The Esplanade in Marina Del Rey is thought of as a continuation of the Grand Canal in Venice. Both waterways are actually part of the Ballona Wetlands, the natural estuary that is a habitat for numerous flora and fauna.
Roy Van de Hoek and Marcia Hanscom, founders of The Ballona Institute, have been conducting tours of the Wetlands and working to preserve the estuary for several years. Their latest project is “The Ballona Plant-In,” an all-volunteer effort to put more than 6000 native plants into the banks of the Esplanade, which will restore and enhance the lagoon ecosystem.
On a recent Sunday, Van de Hoek and Hanscom took time out from the planting to talk with The Mirror about the evolution of the project.
It was almost a decade ago, Hanscom said, when she and Van de Hoek learned that the City of Los Angeles was planning a project to dredge the bottom of the Grand Canal and fill it in with concrete. Along with several other environmental groups, they filed a lawsuit against the City. It was a long struggle. “We had to have a lot of photo documentation,” said Van de Hoek. “I was one of the scientists [who testified]. I pointed out the impact that the City’s project would have.”
The environmentalists won the lawsuit but still had to wait a few more years before they could go forward with the idea of a natural restoration of the Canal area. It was only when Bill Rosendahl was elected to the Los Angeles City Council that The Ballona Institute was able to gain support for its project. A local developer also came on board, and finally, the City’s Public Work Department gave its cooperation.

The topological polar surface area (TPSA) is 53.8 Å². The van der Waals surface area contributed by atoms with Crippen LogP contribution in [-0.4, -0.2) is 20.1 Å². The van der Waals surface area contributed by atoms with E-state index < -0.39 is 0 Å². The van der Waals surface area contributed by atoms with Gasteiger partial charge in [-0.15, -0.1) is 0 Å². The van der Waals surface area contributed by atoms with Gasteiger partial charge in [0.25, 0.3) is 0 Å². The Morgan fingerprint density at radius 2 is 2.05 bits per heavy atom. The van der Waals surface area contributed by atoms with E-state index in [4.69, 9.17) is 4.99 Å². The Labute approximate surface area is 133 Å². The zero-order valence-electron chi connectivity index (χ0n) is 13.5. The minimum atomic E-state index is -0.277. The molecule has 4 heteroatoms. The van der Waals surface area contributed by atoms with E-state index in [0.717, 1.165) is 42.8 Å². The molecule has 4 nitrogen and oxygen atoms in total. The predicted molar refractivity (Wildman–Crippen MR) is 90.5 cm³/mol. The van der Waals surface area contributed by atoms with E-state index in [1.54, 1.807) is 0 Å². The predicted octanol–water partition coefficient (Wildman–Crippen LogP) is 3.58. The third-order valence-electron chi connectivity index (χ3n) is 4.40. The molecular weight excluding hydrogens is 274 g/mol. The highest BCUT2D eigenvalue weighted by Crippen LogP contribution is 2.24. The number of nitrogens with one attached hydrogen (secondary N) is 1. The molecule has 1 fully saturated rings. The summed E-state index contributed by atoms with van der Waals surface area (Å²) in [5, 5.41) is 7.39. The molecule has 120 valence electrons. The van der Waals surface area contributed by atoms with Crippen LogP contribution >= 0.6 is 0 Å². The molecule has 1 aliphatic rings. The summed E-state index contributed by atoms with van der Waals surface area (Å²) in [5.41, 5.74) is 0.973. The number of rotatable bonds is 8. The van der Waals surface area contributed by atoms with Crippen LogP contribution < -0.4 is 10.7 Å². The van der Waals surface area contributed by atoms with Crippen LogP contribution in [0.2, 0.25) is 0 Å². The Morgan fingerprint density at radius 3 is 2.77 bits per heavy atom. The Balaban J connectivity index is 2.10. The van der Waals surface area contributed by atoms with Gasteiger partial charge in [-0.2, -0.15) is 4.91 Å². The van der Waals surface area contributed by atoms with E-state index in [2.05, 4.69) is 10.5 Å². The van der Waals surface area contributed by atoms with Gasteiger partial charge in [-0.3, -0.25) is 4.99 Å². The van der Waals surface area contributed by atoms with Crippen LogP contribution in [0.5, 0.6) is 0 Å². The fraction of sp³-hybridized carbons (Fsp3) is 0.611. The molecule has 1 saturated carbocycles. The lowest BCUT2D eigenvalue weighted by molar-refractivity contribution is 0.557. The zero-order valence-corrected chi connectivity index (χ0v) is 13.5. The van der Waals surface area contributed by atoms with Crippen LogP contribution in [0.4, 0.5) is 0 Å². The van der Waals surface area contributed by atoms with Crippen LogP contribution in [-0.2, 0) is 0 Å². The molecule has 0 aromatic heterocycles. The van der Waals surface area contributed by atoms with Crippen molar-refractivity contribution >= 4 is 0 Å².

In October of this year The Ballona Institute began Phase One of the planting project. Plants have been put into the ground on the east side of the Esplanade. A nearby vacant lot serves as a storage area and temporary nursery. The plants are from seeds and cuttings taken from the Ballona Wetlands Ecological Reserve and were nurtured at two native plant nurseries, Growing Solutions of Santa Barbara and Sea Lab in Redondo Beach.
Hanscom and Van de Hoek believe that Phase One will take the rest of the year (they’re working Saturdays and Sundays in two shifts, 9 a.m. to noon and 1:30 to 4:30 p.m). In the new year, they hope to begin Phase Two, planting on the west side of the canal. New walkways are also being created along the sides of the canal.
“We’re really tripling the width of the ecosystem,” said Van de Hoek. “Birds will fly faster and easier. Butterflies will be coming back to the habitat. New birds are being seen.”
Volunteers are still needed, both for removal of invasive weeds and clearing of debris, and for helping out at the sign-up table on Washington Boulevard at the Canal entrance. To volunteer, email firstname.lastname@example.org or call 310.578.5888.